Results in patients with intraocular melanoma treated over 2 decades at the Harvard Cyclotron Laboratory in Cambridge, Mass, indicate that proton beam irradiation is highly effective in achieving local control in these tumors and that most patients retain the treated eye. However, functional results and survival times are highly variable, depending on patient attributes and tumor characteristics. We developed risk score equations for predicting the probability of these outcomes. The ability to predict these events will potentially benefit both patient and physician in defining treatment strategies and providing rationales for new clinical trials designed to optimize patient outcome.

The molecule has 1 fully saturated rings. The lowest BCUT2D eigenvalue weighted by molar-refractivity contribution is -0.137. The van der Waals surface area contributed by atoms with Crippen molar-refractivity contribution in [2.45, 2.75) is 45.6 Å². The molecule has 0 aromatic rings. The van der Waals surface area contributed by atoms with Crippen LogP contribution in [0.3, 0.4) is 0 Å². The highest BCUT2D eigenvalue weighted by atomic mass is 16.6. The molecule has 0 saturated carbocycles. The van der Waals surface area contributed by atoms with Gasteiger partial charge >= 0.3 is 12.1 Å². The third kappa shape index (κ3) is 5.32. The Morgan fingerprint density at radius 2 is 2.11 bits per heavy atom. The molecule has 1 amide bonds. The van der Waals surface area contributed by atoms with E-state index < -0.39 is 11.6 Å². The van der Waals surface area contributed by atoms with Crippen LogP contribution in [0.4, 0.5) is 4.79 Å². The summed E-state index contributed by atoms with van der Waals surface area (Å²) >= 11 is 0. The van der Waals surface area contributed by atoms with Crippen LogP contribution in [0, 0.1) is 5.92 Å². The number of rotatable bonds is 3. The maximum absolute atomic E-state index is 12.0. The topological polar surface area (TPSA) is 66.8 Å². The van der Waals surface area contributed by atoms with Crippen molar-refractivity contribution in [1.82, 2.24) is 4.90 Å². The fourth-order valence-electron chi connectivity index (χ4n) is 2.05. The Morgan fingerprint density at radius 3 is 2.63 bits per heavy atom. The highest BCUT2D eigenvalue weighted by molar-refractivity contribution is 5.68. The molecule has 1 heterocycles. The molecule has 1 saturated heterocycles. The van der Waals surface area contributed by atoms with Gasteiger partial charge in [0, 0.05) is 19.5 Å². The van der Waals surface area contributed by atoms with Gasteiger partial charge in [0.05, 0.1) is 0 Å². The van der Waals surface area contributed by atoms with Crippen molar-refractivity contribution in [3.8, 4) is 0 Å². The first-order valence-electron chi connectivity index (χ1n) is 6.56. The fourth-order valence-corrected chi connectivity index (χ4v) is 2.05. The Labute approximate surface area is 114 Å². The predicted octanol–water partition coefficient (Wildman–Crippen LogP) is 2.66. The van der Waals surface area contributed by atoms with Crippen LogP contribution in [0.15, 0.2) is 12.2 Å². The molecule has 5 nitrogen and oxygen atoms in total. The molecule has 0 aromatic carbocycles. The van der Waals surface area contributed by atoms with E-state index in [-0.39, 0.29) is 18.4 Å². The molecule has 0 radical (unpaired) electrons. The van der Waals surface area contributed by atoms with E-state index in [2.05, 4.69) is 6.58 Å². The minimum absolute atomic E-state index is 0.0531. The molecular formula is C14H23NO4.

We analyzed 2069 consecutive patients from the United States and Canada, treated by a single ophthalmologist (E.G.), with unilateral choroidal and/or ciliary body melanomas, without evidence of systemic metastasis before treatment, and treated with proton radiation at the Harvard Cyclotron Laboratory between July 10, 1975, and December 31, 1997.